Faced with this dilemma, it was time for some damage control. It was too late to revert this Festival back to the traditional long time control. So what did the organisers do? They decided to stick with the rapidchess format but they combined all the three signature events into one big tournament. This was a master-stroke that saved the Festival.

I should mention that throughout the Festival, Tan was still trying to justify the change to rapidchess games. Before the first pawn was even pushed, he sought feedback from the participants whether the Malaysia Chess Festival should remain a rapidchess event or change back to its original long format. From among the 180-plus participants, only about 12 players were in favour of rapidchess.

During the course of the tournament, he asked me to show him to some of the Filipino players - they were grandmasters and international masters - as he wanted to know their preferred format, and they all told him that they wanted rapidchess events. Of course they would say that. It did not surprise me. These Filipino players were basically mercenaries. Unlike the Chinese who valued titles and norms above everything else, the Filipinos were only interested to win cold, hard cash. That was all they wanted and if they could win cash prizes in the shortest time possible, so much the better. So why spend five or six days over long time-control games when they could win the same amount of money in three days over short time-control games? See their logic?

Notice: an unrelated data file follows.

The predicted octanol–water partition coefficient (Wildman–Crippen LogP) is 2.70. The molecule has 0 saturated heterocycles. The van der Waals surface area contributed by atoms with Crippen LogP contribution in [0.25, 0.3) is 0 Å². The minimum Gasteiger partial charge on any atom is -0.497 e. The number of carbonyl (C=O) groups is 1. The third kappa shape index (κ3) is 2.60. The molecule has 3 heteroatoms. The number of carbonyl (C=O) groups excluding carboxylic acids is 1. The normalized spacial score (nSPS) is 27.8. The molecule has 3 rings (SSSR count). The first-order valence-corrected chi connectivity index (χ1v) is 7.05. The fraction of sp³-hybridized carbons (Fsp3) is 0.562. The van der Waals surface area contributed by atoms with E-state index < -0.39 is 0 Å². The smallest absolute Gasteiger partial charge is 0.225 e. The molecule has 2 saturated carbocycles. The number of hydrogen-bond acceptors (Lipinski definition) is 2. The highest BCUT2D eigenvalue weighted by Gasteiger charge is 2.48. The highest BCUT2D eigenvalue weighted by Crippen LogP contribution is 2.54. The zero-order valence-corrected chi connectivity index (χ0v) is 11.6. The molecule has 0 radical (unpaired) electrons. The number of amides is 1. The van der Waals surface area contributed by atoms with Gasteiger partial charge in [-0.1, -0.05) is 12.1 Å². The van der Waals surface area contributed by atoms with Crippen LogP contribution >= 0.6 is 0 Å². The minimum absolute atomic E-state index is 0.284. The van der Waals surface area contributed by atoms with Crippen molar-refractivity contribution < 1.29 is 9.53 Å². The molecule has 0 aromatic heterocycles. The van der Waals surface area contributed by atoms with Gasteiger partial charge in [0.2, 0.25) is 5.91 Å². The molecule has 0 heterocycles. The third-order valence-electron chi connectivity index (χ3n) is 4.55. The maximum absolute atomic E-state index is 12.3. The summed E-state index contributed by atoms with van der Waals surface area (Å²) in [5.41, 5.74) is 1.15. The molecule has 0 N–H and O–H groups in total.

Emboldened by the Filipinos' response, Tan again asked the participants for a fresh feedback at the closing ceremony. At first he asked for people who supported the short time control. Only a handful of players wanted that. I didn't bother to see whether or not they belonged to the Filipinos. Then he asked about long time control and the hall was filled immediately with raised hands. Not satisfied, he groped at the last straw and asked whether people would prefer one-hour games. Nobody raised their hands. So I guess that finally, the message sank in that long time-control games are what chess players want when they come down to Kuala Lumpur in August every year. Next year at its 10th edition, the Malaysia Chess Festival should be back to long time-control games and reclaim its stature as a premier chess tournament in this part of the world.

Chess aside, I must say that it was really good to meet up with all those chess fellas again: so many friends from among the chess players and the chess organisers. But of course, when I look at the faces of the younger local chess participants, I have come to realise that we are generations apart and the younger set do not know me at all. My definition of a chess generation is about six to seven years, the time it would take a player to progress through his secondary schooldays. I would not be wrong to risk saying that there were at least six generations - possibly even more when the youngest players were about 10 years old and the oldest players were well in their eighties - of chess players in the tournament hall. But no matter the age difference, chess still remains a game for everyone.